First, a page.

The U.S. Mint can't keep up with the demand for gold bullion, causing dealers to ration sales.
Updated: May 3, 2013 12:14PM
Grab your wallet and stare closely at the money. What's it worth? It's worth whatever it will buy. But can you imagine a time when someone looks at your cash and really doesn't want it, because it "isn't worth the paper it's printed on?"
That's what happens when a country "prints" or creates too much money. It loses value. The official name for that process is inflation. What's the alternative to paper? Gold. It's been the "hedge" against inflation ever since paper money was first created by governments.
In recent weeks, the U.S. government has created billions and trillions of new dollar credit -- a faster process than the printing presses -- to offset the financial crisis of asset values being destroyed.
Suddenly, the dollar is backed not by gold, or even the "full faith and credit" of the United States, but by IOUs from banks, corporate commercial paper that can't be sold elsewhere, by insurance company assets, by questionable mortgages, and soon by swaps of currency from Mexico and Brazil.
Worries about all this money creation are inspiring a growing interest in gold. Gold prices are well below their highs of earlier this year, when gold briefly traded over $1,000 a troy ounce, backed off and then traded over $900 an ounce in early October. In just the past week gold bullion traded below $700 an ounce. Wednesday, gold futures for December rose 1.8 percent in New York trading to $754.
In the global battle between deflation (represented by falling asset values) and inflation (represented by central bank liquidity creation), gold has fluctuated wildly. It's a very speculative market.
Gold coin shortages
But there's one aspect of gold ownership that has seen huge, ongoing demand: gold bullion coins.
The United States mint can't keep up with the production of the gold bullion "blanks" to make the coins. Thus, coin dealers around the country are rationing sales and charging a higher premium over bullion than usual.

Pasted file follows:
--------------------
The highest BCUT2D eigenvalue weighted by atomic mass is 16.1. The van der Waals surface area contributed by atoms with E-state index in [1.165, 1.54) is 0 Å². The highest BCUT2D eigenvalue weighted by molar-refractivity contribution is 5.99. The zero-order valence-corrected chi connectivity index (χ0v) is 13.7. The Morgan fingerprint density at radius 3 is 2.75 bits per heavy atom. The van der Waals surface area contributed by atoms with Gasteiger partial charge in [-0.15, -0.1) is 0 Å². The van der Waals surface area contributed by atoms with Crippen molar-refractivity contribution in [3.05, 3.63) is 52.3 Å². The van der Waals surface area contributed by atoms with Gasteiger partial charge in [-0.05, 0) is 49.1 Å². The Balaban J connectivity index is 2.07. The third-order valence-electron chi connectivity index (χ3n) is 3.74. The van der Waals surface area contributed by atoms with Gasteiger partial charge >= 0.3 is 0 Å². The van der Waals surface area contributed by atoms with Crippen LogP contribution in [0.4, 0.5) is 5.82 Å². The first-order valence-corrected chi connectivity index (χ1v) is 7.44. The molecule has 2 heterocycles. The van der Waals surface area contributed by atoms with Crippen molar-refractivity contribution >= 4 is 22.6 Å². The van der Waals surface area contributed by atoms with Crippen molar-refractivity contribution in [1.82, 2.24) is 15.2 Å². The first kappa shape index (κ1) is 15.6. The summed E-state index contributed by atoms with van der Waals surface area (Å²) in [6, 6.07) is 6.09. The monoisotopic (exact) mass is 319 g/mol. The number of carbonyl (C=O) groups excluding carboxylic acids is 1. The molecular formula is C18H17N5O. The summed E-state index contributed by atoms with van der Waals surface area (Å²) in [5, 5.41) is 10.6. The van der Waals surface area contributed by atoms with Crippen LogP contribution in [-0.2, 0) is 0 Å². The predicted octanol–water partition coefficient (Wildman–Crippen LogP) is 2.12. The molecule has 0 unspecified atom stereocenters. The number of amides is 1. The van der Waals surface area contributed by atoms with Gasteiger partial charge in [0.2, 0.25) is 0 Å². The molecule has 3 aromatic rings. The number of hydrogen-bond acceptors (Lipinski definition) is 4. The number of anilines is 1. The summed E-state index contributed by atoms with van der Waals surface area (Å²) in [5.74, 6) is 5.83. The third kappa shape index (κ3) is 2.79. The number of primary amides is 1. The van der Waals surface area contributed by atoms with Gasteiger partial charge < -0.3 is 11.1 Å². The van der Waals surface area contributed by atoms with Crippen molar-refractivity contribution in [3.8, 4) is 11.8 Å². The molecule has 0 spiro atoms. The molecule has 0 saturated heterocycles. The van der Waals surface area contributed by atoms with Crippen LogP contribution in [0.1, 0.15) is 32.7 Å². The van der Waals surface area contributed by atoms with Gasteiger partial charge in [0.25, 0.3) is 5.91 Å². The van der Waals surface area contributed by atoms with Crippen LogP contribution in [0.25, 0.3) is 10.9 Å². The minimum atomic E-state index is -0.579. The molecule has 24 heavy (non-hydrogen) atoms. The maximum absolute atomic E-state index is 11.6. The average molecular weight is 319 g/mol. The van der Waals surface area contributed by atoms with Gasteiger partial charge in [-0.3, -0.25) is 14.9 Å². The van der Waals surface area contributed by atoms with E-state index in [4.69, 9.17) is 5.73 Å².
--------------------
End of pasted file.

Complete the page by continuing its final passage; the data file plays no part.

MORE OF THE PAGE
The most popular gold coins carry one full ounce of gold. The U.S Gold Eagle, the U.S. Buffalo, the Canadian Maple Leaf, the South African Krugerrand and the Austrian Philharmonic are the most in-demand coins.
Numismatist Bob Greenstein of Harlan J. Berk Ltd. in Chicago says: "It's difficult to obtain gold coin supplies from the government distributors since world mints cannot keep up with the demand."
Is it just scared individuals who are buying these days?
Greenstein says this is not naive buying. "Professional investment advisers and sophisticated traders are purchasing 50 coins or more at one time."
Currently investors may have to wait as much as 8 weeks for the most popular coins. But pure gold bars are more readily available in sizes ranging from one ounce to one kilo (32.15 troy ounces).
There are some negatives to buying gold coins or bars. They must be stored safely, preferably in a bank safe deposit box. And of course, they don't earn interest or pay a dividend.
Gold should be viewed as an "insurance" policy on the rest of your investments, not as a place to hide all your financial assets. And when buying gold as a hedge against inflation, don't forget the other asset class that has consistently beat inflation over the long run: a well-diversified portfolio of large company American stocks! That's the Savage Truth.